October 22, 2018:

No — no — no. There is a smile.

He writes, "This is a German girl, she says she is my baby, she is a good little kid too. July 1945 Eberbach, Germany."

He's in his greens, with tie and sergeant's stripes, a dozen G.I.s milling behind. He holds a curly-headed child in one strong arm. She beams confidently, flirtatiously. His smile is broad and genuine. Of course. Because he's holding life, after so much death.

I wonder if he's thinking of his own daughter, in this moment.

I certainly am.

She'll be six years old just then, perhaps in Topeka, perhaps in Little Rock, perhaps already in California, the timeline isn't clear to your author and there's no-one remaining to ask. Is she locked in a closet? Counting flowers on the wall?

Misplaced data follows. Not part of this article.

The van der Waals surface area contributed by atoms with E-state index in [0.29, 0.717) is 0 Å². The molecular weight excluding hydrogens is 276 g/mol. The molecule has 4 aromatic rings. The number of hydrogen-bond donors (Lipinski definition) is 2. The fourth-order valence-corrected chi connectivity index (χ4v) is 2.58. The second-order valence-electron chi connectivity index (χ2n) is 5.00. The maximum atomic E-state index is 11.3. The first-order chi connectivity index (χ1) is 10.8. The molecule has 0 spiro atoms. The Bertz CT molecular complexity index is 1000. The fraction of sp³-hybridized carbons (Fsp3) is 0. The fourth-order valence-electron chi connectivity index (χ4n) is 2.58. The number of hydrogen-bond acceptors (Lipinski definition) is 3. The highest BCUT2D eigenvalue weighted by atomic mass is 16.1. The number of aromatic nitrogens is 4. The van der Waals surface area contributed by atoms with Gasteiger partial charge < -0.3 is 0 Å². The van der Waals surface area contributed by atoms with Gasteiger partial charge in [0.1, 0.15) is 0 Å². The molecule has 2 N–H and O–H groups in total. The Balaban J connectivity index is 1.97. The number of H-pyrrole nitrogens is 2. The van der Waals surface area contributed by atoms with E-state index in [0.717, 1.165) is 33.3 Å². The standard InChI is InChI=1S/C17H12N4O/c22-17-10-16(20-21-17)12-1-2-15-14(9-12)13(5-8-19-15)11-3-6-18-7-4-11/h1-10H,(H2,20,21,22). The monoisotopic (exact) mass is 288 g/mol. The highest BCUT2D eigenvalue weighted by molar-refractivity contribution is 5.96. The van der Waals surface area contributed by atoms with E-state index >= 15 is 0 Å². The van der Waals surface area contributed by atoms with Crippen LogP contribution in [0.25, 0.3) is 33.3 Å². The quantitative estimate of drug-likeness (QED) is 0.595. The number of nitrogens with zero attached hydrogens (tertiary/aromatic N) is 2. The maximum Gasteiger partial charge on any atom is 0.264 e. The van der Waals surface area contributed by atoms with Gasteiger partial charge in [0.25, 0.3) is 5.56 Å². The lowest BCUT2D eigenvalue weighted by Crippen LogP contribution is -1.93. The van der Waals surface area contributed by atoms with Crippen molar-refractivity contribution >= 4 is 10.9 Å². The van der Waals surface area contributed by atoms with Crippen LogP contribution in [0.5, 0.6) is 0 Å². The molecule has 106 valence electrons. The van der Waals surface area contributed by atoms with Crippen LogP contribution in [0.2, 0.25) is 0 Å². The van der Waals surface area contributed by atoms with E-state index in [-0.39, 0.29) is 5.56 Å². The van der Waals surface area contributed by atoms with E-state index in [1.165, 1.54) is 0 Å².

That was the life her grandfather doomed her too.

October 21, 2018:

The men in Sunday dress.

White shirts tucked into creased dark slacks, hats, no jackets.

A dirt road, a car with bald tires. It's Arkansas, it could be church. Seems unlikely old Dad the starched-collar Patriarch would attend dances. Probably church.

That one is smoking. Only him, just the one. The first to die, in 1980, as his daughter also was later to die, each of them from smoking-related heart attacks. Years before their time, as the others demonstrated by living into their 90s.

October 20, 2018:

Riders on the range.

Dark horse, white coiled rope, white Stetson, light-colored clothes. White horse, dark coiled rope, dark Stetson, dark-colored clothes. They're behind a fence, barbed wire, it's summer, the ground is dry, behind them a low ridge rises beneath Montana's big big sky.

Two brothers home from war.